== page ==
It’s hard not to compare the hundreds of pages of color to its contemporary equivalent, the Pantone Color Guide, which wouldn’t be published for the first time until 1963.
The entire book is viewable in high resolution here, and you can read a description of it here (it appears E-Corpus might have crashed for the moment). The book is currently kept at the Bibliothèque Méjanes in Aix-en-Provence, France. (via Erik Kwakkel)
Since our last article on Eiko Ojala (previously) the Estonian graphic designer and illustrator has continued his fantastic three dimensional drawings for leading publications around the world. His process involves a mix of digital illustration, paper textures, and a mix of both real and artificial shadows. Eiko won a 2013 Young Illustrators award and an ADC Young Gun award, and his work has appeared in Wired, the New York Times, the New Yorker, Dwell Magazine and elsewhere. You can see more over on Behance.
This is one of those things you might never believe if somebody told you, and yet even when faced with the evidence in photos, video, or Google Maps, you find yourself questioning reality (and maybe shaking off a serious case of the heebie jeebies). Welcome to Nagoro, a small village tucked into the valleys of Shikoku, Japan, a place where old residents are being replaced by life-sized dolls.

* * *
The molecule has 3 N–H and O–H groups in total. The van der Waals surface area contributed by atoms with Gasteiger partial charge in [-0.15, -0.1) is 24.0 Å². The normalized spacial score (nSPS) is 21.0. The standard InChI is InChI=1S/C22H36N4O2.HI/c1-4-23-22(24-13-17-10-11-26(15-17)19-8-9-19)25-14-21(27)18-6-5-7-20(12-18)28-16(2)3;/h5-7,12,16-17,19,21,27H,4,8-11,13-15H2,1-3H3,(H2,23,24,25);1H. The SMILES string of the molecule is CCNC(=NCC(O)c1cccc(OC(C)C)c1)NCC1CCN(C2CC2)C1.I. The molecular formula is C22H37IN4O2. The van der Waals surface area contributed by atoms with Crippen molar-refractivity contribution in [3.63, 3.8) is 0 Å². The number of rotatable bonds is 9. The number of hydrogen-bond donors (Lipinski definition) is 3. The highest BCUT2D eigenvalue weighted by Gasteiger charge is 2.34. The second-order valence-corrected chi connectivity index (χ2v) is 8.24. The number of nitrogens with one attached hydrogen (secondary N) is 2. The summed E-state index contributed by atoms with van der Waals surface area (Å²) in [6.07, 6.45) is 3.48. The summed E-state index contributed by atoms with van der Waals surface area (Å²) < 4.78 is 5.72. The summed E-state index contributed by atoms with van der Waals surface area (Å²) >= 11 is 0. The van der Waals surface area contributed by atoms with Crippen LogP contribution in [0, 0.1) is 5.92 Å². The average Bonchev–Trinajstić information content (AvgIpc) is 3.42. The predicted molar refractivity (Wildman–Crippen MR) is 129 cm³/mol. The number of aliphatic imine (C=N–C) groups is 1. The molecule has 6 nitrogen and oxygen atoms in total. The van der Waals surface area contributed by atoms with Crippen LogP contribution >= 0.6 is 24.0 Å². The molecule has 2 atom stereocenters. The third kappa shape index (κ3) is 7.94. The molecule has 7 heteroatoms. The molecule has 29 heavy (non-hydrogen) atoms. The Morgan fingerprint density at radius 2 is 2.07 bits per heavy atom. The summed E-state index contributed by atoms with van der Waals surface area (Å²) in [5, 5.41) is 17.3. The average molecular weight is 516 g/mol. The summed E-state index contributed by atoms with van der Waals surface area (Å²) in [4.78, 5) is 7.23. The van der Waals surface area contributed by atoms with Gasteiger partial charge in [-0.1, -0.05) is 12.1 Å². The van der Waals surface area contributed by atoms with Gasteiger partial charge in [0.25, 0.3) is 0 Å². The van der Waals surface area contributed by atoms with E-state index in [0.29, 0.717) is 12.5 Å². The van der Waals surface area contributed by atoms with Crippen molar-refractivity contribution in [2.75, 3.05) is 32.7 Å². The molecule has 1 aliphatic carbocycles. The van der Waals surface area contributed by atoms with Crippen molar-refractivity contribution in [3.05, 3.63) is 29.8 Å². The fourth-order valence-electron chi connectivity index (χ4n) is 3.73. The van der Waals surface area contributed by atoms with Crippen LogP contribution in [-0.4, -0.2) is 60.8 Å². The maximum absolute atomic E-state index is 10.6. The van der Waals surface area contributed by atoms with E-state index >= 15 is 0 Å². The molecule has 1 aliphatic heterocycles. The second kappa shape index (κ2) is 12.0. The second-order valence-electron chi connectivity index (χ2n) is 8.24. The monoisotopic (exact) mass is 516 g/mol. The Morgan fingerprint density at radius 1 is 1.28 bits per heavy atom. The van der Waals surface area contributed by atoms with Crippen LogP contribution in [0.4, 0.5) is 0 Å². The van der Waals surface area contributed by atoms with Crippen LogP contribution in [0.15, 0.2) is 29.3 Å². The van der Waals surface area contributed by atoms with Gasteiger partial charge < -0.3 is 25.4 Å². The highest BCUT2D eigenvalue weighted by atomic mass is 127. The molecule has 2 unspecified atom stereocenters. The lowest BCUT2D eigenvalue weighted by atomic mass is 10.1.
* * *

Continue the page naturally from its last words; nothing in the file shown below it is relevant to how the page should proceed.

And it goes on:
The work is part of a project by longtime resident and artist Ayano Tsukimi who returned to the village after an 11-year absence to discover many of her old neighbors and friends had left for larger cities or simply passed away. The town itself is dying with a dwindling population of about 35 people.
While gardening one day, Tsukimi constructed a scarecrow in the image of her father and was suddenly struck with the idea to replace other friends and family members with similar dolls. Over 350 dolls and 10 years later, her work continues. She places each doll in a place she feels is important to the memory of that person, so strolling through the down you might discover these inanimate memorials working in fields, fishing in rivers, or passing time in chairs along the road.
Two anonymous art students, who go by the moniker dangerdust, have been creating gorgeous hand-lettered and illustrated chalkboards featuring inspiring quotes from literary and public figures. Every Monday a new piece, rendered entirely by chalk, appears on the common chalkboard, only to be ephemerally replaced the following week. “Despite our overwhelming workload at Columbus College of Art & Design we bring it upon ourselves to create a chalkboard every week,” say the two students, explaining the motivation behind their late-night rogue art. Each piece, with its cleverly placed backdrop and bold composition, is as unique as the quote itself. They’re created in one fell swoop, which can take up to 11 hours. Like the students say themselves, “it’s the best form of vandalism.” Even if you’re not a student at their school you can follow their weekly creations on behance or Instagram. (via designboom)